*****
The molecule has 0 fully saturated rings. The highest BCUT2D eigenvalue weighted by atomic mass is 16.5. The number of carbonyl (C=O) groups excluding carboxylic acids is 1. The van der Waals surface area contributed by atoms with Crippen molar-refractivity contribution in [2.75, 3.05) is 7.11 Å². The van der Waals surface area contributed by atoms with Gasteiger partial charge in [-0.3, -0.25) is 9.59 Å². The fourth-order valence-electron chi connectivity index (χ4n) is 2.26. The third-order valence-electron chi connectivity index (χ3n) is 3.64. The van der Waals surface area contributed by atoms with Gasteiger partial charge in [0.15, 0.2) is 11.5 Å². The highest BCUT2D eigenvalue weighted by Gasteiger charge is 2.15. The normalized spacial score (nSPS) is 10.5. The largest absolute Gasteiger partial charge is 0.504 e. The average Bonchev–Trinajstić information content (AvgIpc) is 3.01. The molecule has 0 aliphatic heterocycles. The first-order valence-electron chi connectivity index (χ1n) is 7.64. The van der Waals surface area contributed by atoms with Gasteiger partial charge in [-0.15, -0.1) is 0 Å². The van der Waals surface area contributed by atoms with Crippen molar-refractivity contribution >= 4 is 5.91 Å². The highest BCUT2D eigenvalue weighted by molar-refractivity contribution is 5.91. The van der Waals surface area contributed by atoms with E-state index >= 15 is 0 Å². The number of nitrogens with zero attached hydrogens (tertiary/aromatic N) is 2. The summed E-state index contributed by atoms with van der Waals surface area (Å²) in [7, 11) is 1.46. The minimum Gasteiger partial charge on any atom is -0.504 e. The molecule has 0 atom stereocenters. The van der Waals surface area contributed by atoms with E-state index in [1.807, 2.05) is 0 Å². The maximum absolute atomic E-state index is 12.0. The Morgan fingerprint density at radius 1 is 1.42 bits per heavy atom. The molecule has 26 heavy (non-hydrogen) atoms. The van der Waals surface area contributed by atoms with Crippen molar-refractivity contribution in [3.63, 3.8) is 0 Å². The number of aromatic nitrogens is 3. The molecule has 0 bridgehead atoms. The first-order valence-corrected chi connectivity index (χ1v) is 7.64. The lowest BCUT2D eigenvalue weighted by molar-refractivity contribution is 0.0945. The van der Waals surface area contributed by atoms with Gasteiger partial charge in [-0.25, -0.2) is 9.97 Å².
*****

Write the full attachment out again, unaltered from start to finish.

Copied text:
The molecule has 0 fully saturated rings. The highest BCUT2D eigenvalue weighted by atomic mass is 16.5. The number of carbonyl (C=O) groups excluding carboxylic acids is 1. The van der Waals surface area contributed by atoms with Crippen molar-refractivity contribution in [2.75, 3.05) is 7.11 Å². The van der Waals surface area contributed by atoms with Gasteiger partial charge in [-0.3, -0.25) is 9.59 Å². The fourth-order valence-electron chi connectivity index (χ4n) is 2.26. The third-order valence-electron chi connectivity index (χ3n) is 3.64. The van der Waals surface area contributed by atoms with Gasteiger partial charge in [0.15, 0.2) is 11.5 Å². The highest BCUT2D eigenvalue weighted by Gasteiger charge is 2.15. The normalized spacial score (nSPS) is 10.5. The largest absolute Gasteiger partial charge is 0.504 e. The average Bonchev–Trinajstić information content (AvgIpc) is 3.01. The molecule has 0 aliphatic heterocycles. The first-order valence-electron chi connectivity index (χ1n) is 7.64. The van der Waals surface area contributed by atoms with Gasteiger partial charge in [-0.15, -0.1) is 0 Å². The van der Waals surface area contributed by atoms with Crippen molar-refractivity contribution >= 4 is 5.91 Å². The highest BCUT2D eigenvalue weighted by molar-refractivity contribution is 5.91. The van der Waals surface area contributed by atoms with E-state index >= 15 is 0 Å². The number of nitrogens with zero attached hydrogens (tertiary/aromatic N) is 2. The summed E-state index contributed by atoms with van der Waals surface area (Å²) in [7, 11) is 1.46. The minimum Gasteiger partial charge on any atom is -0.504 e. The molecule has 0 atom stereocenters. The van der Waals surface area contributed by atoms with E-state index in [1.807, 2.05) is 0 Å². The maximum absolute atomic E-state index is 12.0. The Morgan fingerprint density at radius 1 is 1.42 bits per heavy atom. The molecule has 26 heavy (non-hydrogen) atoms. The van der Waals surface area contributed by atoms with Crippen molar-refractivity contribution in [3.63, 3.8) is 0 Å². The number of aromatic nitrogens is 3. The molecule has 0 bridgehead atoms. The first-order valence-corrected chi connectivity index (χ1v) is 7.64. The lowest BCUT2D eigenvalue weighted by molar-refractivity contribution is 0.0945. The van der Waals surface area contributed by atoms with Gasteiger partial charge in [-0.25, -0.2) is 9.97 Å².